Letter From A Black Girl to Rachel Dolezal

Rachel DolezalAshley Afro puffs

Dear Rachel,

My name is Ashley; Ash for short around this time.  I’m between the ages of 4 and 17.  The 29-year-old Ashley would rather not be bothered by you.  Being a scholar of Black studies where she spends countless hours reading, studying, and sorting through Black pain and Black positivness, she is weary.  When she sees you, she sees a mountain of theories, articles, and books from scholars such as bell hooks (“Madonna: Soul Sista or Plantation Mistress”), Edward Said (Orientalism), David Mariott (“On Racial Fetishism”), and Frantz Fanon (The Wretched of the Earth).  After the semester she’s had, the truth is she tired.

But the little girl within her (me) is both intrigued and confused by you.

Contrigued, I supposed.

What I’m contrigued by is how you thought you could just assume the identity and experience as a Black woman without any connection to me, the Black girl.  The experience of the Black girl is critical to the becoming of a Black woman.  It shapes how she thinks, sees, and deals with her in society, be it positively or negatively.

I know that the #AskRachel thing is a joke, but there are some serious things I want to ask you.   Throughout your White childhood did you ever have the following experiences:

  • Holding on to the moment of joy you felt at 4-years-old seeing at least one Black girl character on a cartoon (even if she had no speaking parts or was an extra) because you knew you would probably never see another one again?
  • Having your ear singed from the heat of the hot comb (or the hot comb itself) at 6-years-old to get your hair to look as straight as possible because there’s this social idea that your kinks and coils are “unmanageable”?
  • The pain of having to sit through your first perm at 7-years-old, picking scabs from your scalp every six weeks for years because again, your hair is perceived as “unmanageable”?
  • Wanting to let those natural kinks and coils go free at 16-years-old but not getting that opportunity to have that kind of freedom and confidence in your image until you were 24?
  • Wanting to be as happy as the White girl on the package of a dollar store toy beauty kit at 5-years-old, but being disappointed it’s not realistic for you to try to use the brush and comb on your hair?
  • The anxiety of picking a doll at Toys R Us at 8-years-old because while you knew you should pick one that looked like you, you weren’t convinced you would look or feel as happy as the scores of White girls in the magazines playing with their dolls? Even if there was Kenya?
  • Worn big clothes from 13-years-old because your body was changing and based on the countless music videos and attention you got walking down the street minding your business, the more your clothes fit, the more sexual you were perceived as a Black woman and you did not want that kind of attention?
  • Never having a desire to play with your Addy American Girl doll at 9-years-old because although you could not verbalize it, subconsciously it felt weird to play with struggle of your ancestors (was there ever an Anne Frank doll)?
  • Having the struggle of your life trying to self-identify a sense of pride in yourself as being Black and female when White men, Black men, AND White women are constantly are either speaking of you negatively or ignoring your existence altogether?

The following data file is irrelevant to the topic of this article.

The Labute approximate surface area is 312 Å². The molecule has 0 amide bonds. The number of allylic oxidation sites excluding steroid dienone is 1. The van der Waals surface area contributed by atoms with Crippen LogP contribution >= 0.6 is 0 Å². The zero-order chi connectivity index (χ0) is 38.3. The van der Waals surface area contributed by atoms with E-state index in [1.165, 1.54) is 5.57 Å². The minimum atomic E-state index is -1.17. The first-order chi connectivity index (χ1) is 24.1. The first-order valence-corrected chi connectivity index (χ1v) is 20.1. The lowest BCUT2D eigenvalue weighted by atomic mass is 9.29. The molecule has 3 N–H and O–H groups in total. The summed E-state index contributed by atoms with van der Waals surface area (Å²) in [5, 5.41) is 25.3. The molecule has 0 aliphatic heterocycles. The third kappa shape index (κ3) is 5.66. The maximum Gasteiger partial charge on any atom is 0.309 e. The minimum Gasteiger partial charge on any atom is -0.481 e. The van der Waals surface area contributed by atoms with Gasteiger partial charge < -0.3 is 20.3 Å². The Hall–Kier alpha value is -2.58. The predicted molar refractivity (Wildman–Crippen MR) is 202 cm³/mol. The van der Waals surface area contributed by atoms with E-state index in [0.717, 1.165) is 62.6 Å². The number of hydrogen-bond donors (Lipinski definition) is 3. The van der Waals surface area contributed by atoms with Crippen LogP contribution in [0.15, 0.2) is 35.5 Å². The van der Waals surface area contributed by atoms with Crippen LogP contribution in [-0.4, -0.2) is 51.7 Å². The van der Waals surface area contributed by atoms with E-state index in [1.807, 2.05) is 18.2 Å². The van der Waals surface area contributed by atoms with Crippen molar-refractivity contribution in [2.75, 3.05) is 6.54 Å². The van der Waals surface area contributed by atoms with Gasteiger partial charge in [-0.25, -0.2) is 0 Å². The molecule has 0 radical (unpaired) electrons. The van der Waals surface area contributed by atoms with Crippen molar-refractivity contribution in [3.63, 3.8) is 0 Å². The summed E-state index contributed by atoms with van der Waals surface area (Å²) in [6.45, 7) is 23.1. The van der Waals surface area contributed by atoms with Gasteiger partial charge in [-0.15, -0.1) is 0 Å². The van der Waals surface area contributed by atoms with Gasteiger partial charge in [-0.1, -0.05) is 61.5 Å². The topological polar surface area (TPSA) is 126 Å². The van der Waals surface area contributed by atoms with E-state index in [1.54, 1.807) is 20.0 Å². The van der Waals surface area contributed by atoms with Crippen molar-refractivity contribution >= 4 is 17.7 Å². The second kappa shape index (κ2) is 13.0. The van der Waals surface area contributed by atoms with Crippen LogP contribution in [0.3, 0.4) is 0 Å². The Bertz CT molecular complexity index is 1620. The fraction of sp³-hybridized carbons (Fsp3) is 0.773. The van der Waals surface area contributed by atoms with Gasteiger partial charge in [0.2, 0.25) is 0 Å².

Now let’s be clear.  My specific experiences may not have happened to all Black women, but the concept is the same.  Having to navigate through a society that tells you constantly that you are less than does not suddenly happen at 27 (the age where you reportedly started to assume this persona) as a Black woman.  It starts very early when you are a Black girl in the toy store, in school, in your living room watching cartoons, in magazines, and in life.  Unless you had some sort of past life experience (which I don’t believe for a minute that is the case here), I fail to see how you cannot connect with me and peg yourself as a Black woman.

It is for this reason, Rachel, why despite your commendable contributions to Black advocacy, I refuse to let you, your jheri curl hair store wig, and golden tan Bare Minerals blackface just rock.  My experience is not a costume nor a fabrication.  There are levels to Black womanhood.  Considering studies like #BlackGirlsMatter, the outcry against My Brother’s Keeper, and movements like #SayHerName, we are slowly realizing that Black girls are largely ignored or harshly criticized in society.  Accepting you as only having ten years of being a Black woman would be a slap in the face to the many years of serious soul searching I did in order to be Black women.  Others are still searching, even well into adulthood.  Some may never get there.

To validate your version of Black womanhood would invalidate and erase the necessity of Black girlhood.  That the essence (and in your case benefits) of Black womanhood without going through the experience of Black girlhood is easily bought and sold through a few good works, a disguise.  It says that my journey to get where I am does not matter.  It says that my experience does not exist. That’s troubling.  If we are this dismissively accepting of a White woman pretending to have a Black women’s experience, it makes sense why we have so many hurt and damaged Black women around today.  When they were little Black girls, they did not matter.  They still don’t apparently.

In closing, I think that I can speak for both the Black girl within and the Black woman becoming that this was beyond not being cool.  For the umpteenth time, you seriously did not have to lie to kick it.  But you did and now to me, the Black girl Ashley, we can’t be friends.

The Black woman Ashley simply says, “Fuck you.”